The IHR and Senate House Library ran a second History Libraries and Research Open Day in January 2015. This brought researchers together with professional staff from a wide range of library and archive collections. It was a fantastic day and it was great to see so many libraries, archives and researchers there. We had very positive feedback from attenders and participating organisations alike.
Speakers gave a range of fascinating talks about how to get the most out of libraries, archives and digital resources. You can read about the day in tweets on the Storify page. An associated website continues to be updated with information about library and archive collections along with podcasts and blog posts from speakers: http://historycollections.blogs.sas.ac.uk.
We’ll be moving books into the IHR’s new North American history room next Monday 15th December. The IHR will remain open but the lower ground area of the library (housing the International Relations and Military collections) will be closed so that the crates can be brought through this area. The Military, International relations and American collections (classmarks W, IR, US, UF and C) will be inaccessible on this day. Other fetches may be disrupted.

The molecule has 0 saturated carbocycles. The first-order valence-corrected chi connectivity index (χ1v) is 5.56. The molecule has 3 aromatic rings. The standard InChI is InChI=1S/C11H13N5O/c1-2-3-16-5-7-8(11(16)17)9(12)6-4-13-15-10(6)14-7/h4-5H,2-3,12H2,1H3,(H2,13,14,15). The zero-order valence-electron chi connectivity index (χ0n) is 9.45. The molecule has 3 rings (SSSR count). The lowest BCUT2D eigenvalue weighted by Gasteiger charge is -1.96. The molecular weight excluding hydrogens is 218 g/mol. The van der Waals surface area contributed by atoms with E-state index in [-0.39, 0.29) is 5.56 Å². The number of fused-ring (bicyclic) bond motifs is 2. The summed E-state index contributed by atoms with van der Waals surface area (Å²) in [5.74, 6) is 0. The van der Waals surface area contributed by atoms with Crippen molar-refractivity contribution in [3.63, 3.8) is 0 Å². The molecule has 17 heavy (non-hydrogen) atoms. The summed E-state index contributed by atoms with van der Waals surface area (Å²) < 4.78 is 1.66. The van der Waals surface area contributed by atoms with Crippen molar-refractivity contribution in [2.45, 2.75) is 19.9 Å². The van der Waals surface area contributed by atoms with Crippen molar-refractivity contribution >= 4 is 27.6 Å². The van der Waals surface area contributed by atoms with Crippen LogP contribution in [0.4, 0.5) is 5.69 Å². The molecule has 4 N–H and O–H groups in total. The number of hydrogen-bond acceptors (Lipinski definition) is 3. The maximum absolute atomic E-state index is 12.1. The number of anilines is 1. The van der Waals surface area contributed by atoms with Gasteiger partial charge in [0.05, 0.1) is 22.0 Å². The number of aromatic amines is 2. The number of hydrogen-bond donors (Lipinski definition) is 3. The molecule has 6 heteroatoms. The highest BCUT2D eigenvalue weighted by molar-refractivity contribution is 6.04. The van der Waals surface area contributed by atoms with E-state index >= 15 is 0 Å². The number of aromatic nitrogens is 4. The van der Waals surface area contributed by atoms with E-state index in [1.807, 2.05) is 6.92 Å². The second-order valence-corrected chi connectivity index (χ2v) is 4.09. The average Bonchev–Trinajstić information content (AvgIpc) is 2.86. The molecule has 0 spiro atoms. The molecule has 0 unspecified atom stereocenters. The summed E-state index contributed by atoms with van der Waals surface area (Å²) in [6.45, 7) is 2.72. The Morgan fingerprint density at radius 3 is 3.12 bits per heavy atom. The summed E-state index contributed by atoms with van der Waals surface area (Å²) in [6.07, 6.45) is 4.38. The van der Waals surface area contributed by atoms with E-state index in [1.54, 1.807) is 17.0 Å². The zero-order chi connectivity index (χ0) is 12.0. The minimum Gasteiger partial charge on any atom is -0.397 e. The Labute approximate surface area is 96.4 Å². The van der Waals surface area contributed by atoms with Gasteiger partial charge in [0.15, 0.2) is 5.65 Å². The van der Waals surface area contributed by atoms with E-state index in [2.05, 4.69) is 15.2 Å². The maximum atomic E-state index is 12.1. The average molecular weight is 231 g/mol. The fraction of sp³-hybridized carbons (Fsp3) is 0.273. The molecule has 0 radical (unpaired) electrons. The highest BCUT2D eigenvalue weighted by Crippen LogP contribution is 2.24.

We plan to open the room up at the start of January and it will house approximately two thirds of the American collections as well as providing additional reader desks.
History libraries & research open day is actually several events rolled into one. Twenty-six libraries and archives will have stalls in a history fair in Macmillan Hall, a large room with enough space for several tables to allow one-on-one consultations with experts on specific research skills. However, Macmillan Hall was not quite large enough to hold our three panels of useful talks, which will be held in a nearby seminar room. Our goal is to give researchers a look behind the scenes of libraries, archives and digital projects, allowing them to discover what happens to books, manuscripts and webpages before they are available.
Our first panel of the day, chaired by Senate House Library’s Dr Richard Espley, Research Librarian for English, Irish and Post Colonial Literatures and Languages, focuses on libraries. The first two speakers in this panel, Alison Gage of Bibliographic Services in Senate House Library and Michael Townsend, a Collection Librarian for the Institute of Historical Research Library, will answer questions about how library classification can have an impact on your research. Their talks will lead into a talk about using libraries in the digital age by the IHR’s Dr Benjamin Bankhurst.
The second panel of the day, chaired by Senate House Library archivist Richard Temple, starts with an introduction to Archives networks, resources and research by Dr Nick Barrett of the National Archives. The next talk of the session, by Shakespeare’s Globe archivist Dr Ruth Frendo, gives insight into archival arrangement and the research process. Finishing the session will be Dr Elizabeth Williams, librarian of History, Theatre and Performance of Goldsmiths, University of London, who will discuss the new Black Cultural Archives and the impact of the archives on British History.